Amplexus

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Amplexus (Latin "embrace") is a form of pseudocopulation found chiefly in amphibians and horseshoe crabs in which a male grasps a female with his front legs as part of the mating process. At the same time or with some time delay, he fertilizes the female eggs with fluid containing sperm. Fossil evidence also suggests that a certain Cambrian form of euthycarcinoid (an extinct arthropod) may also have mated by amplexus.[1]

Amphibians[edit]

European common toad (Bufo bufo).

Anurans[edit]

Amplexus chiefly occurs aquatically, but some more terrestrial anurans like the disc-tongued frogs (Discoglossidae) perform amplexus on land. In more advanced anurans like the true frogs (Ranidae), the tree frogs (Hylidae), and the true toads (Bufonidae), the amplexus is axillary (in the armpits), while in less derived anurans (the Archaeobatrachia) and frogs in the family Myobatrachidae, it is lumbar (abdominal, in front of the hindlegs). The Sooglossidae show inguinal amplexus where the male holds the female at the waist just anterior to her hind legs. Some species show cephalic amplexus where the head of the female is held while others show complete lack of amplexus.

In most anurans, the males deposit sperm onto the eggs as they are being laid, however males of the genus Ascaphus possess an intromittent organ, unique among anurans, for internal fertilization. Internal fertilization does occur in a few other genera, including Nectophrynoides, Mertensophryne, and Eleutherodactylus.[2][3]


Newts[edit]

In the case of newts the process of amplexus is often observed soon after the newts become seasonally active. In the western USA, for example, this time is typically soon after the onset of the winter rainy season, when intermittent streams and vernal pools become available as breeding habitat. The rough-skinned newt is a specific widespread example of a newt in the western USA that can be observed in quiet stream pools and shallow ponds engaging in amplexus.[4]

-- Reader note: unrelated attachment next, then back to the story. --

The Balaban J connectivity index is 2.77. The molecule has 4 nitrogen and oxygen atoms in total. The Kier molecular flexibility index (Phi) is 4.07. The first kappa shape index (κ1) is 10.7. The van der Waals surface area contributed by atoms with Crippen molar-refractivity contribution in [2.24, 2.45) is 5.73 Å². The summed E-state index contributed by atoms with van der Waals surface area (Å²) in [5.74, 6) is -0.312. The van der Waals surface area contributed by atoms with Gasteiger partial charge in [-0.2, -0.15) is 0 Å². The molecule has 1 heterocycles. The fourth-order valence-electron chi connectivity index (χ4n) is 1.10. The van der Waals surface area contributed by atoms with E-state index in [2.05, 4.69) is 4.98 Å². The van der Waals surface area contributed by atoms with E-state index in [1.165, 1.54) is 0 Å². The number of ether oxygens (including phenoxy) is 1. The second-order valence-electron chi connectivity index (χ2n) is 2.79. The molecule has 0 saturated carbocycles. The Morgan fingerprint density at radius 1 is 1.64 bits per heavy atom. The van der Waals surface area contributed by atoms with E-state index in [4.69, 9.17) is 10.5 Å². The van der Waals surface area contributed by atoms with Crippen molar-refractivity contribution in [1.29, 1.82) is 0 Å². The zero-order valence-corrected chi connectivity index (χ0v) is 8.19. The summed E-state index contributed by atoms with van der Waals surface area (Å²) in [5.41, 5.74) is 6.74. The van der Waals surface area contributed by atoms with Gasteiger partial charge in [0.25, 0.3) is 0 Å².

Horseshoe crabs[edit]

Amplexus occurs in all four species of horseshoe crab. The first pair of walking legs is used to tightly clasp the female in all species, and the second pair is also employed in all but Limulus polyphemus.[5]

Amplectant pair of Limulus polyphemus. The male is the smaller individual.

See also[edit]

References[edit]

  1. ^ Collette, Joseph H.; Gass, Kenneth C.; Hagadorn, James W. (May 2012). "Protichnites eremita Unshelled? Experimental Model-Based Neoichnology and New Evidence for A Euthycarcinoid Affinity for This Ichnospecies". Journal of Paleontology 86 (3): 442–454. doi:10.1666/11-056.1. 
  2. ^ Duellman, W. E. and L. Trueb. 1986. Biology of Amphibians. New York: McGraw-Hill Publishing Company.
  3. ^ Linzey, D. 2001. Vertebrate Biology, McGraw Hill Publishers, New York.
  4. ^ C. Michael Hogan (2008) Rough-skinned Newt (Taricha granulosa), Globaltwitcher, ed. N. Stromberg
  5. ^ Botton, Mark L.; Shuster, Carl N.; Sekiguchi, Koichi; Sugita, Hiroaki (February 1996). "Amplexus and Mating Behavior in the Japanese Horseshoe Crab, Tachypleus tridentatus". Zoological Science 13 (1): 151–159. doi:10.2108/zsj.13.151. 

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